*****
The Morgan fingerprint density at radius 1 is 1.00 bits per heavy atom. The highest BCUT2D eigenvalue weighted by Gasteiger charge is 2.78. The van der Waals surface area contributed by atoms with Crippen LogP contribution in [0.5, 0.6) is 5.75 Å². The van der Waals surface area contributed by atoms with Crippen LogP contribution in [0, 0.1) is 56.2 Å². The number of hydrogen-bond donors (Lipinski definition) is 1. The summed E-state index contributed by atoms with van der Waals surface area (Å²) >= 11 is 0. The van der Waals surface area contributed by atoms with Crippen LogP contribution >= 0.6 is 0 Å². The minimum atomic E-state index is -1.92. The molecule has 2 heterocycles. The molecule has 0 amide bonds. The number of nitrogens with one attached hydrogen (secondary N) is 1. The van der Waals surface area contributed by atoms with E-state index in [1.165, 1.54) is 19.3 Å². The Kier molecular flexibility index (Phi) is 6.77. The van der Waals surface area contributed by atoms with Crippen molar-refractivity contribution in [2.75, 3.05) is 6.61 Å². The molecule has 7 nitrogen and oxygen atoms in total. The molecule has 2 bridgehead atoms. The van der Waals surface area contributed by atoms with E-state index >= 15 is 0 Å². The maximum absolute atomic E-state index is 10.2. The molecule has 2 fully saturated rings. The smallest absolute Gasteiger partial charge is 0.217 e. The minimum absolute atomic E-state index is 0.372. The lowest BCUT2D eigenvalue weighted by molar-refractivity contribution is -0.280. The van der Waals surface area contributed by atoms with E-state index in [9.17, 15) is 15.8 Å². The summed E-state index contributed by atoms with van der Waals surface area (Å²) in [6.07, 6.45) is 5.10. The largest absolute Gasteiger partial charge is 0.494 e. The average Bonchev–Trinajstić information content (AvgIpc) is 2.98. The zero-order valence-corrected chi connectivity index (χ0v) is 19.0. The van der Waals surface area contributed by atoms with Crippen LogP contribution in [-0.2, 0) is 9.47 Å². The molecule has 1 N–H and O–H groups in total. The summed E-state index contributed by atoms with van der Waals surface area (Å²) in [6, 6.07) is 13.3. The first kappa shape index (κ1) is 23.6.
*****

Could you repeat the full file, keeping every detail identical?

The Morgan fingerprint density at radius 1 is 1.00 bits per heavy atom. The highest BCUT2D eigenvalue weighted by Gasteiger charge is 2.78. The van der Waals surface area contributed by atoms with Crippen LogP contribution in [0.5, 0.6) is 5.75 Å². The van der Waals surface area contributed by atoms with Crippen LogP contribution in [0, 0.1) is 56.2 Å². The number of hydrogen-bond donors (Lipinski definition) is 1. The summed E-state index contributed by atoms with van der Waals surface area (Å²) >= 11 is 0. The van der Waals surface area contributed by atoms with Crippen LogP contribution >= 0.6 is 0 Å². The minimum atomic E-state index is -1.92. The molecule has 2 heterocycles. The molecule has 0 amide bonds. The number of nitrogens with one attached hydrogen (secondary N) is 1. The van der Waals surface area contributed by atoms with E-state index in [1.165, 1.54) is 19.3 Å². The Kier molecular flexibility index (Phi) is 6.77. The van der Waals surface area contributed by atoms with Crippen molar-refractivity contribution in [2.75, 3.05) is 6.61 Å². The molecule has 7 nitrogen and oxygen atoms in total. The molecule has 2 bridgehead atoms. The van der Waals surface area contributed by atoms with E-state index >= 15 is 0 Å². The maximum absolute atomic E-state index is 10.2. The molecule has 2 fully saturated rings. The smallest absolute Gasteiger partial charge is 0.217 e. The minimum absolute atomic E-state index is 0.372. The lowest BCUT2D eigenvalue weighted by molar-refractivity contribution is -0.280. The van der Waals surface area contributed by atoms with E-state index in [9.17, 15) is 15.8 Å². The summed E-state index contributed by atoms with van der Waals surface area (Å²) in [6.07, 6.45) is 5.10. The largest absolute Gasteiger partial charge is 0.494 e. The average Bonchev–Trinajstić information content (AvgIpc) is 2.98. The zero-order valence-corrected chi connectivity index (χ0v) is 19.0. The van der Waals surface area contributed by atoms with Crippen LogP contribution in [-0.2, 0) is 9.47 Å². The molecule has 1 N–H and O–H groups in total. The summed E-state index contributed by atoms with van der Waals surface area (Å²) in [6, 6.07) is 13.3. The first kappa shape index (κ1) is 23.6.